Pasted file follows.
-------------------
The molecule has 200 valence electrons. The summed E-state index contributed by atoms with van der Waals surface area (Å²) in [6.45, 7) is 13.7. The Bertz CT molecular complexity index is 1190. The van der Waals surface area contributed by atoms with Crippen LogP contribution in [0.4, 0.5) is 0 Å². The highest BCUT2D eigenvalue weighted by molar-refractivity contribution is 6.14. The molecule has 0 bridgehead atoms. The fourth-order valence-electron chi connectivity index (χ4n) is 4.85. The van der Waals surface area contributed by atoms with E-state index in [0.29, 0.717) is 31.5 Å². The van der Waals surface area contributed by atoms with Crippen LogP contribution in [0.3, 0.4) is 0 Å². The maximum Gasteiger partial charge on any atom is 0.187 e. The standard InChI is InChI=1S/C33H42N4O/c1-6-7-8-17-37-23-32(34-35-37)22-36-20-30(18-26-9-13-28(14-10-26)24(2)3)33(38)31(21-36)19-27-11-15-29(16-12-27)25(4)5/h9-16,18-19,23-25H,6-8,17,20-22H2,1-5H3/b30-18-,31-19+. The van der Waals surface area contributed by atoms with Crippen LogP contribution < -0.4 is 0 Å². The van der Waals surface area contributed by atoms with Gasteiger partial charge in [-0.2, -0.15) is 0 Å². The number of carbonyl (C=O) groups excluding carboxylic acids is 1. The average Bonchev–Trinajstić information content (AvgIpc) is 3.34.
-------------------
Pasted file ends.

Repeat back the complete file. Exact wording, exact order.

The molecule has 200 valence electrons. The summed E-state index contributed by atoms with van der Waals surface area (Å²) in [6.45, 7) is 13.7. The Bertz CT molecular complexity index is 1190. The van der Waals surface area contributed by atoms with Crippen LogP contribution in [0.4, 0.5) is 0 Å². The highest BCUT2D eigenvalue weighted by molar-refractivity contribution is 6.14. The molecule has 0 bridgehead atoms. The fourth-order valence-electron chi connectivity index (χ4n) is 4.85. The van der Waals surface area contributed by atoms with E-state index in [0.29, 0.717) is 31.5 Å². The van der Waals surface area contributed by atoms with Crippen LogP contribution in [0.3, 0.4) is 0 Å². The maximum Gasteiger partial charge on any atom is 0.187 e. The standard InChI is InChI=1S/C33H42N4O/c1-6-7-8-17-37-23-32(34-35-37)22-36-20-30(18-26-9-13-28(14-10-26)24(2)3)33(38)31(21-36)19-27-11-15-29(16-12-27)25(4)5/h9-16,18-19,23-25H,6-8,17,20-22H2,1-5H3/b30-18-,31-19+. The van der Waals surface area contributed by atoms with Crippen LogP contribution < -0.4 is 0 Å². The van der Waals surface area contributed by atoms with Gasteiger partial charge in [-0.2, -0.15) is 0 Å². The number of carbonyl (C=O) groups excluding carboxylic acids is 1. The average Bonchev–Trinajstić information content (AvgIpc) is 3.34.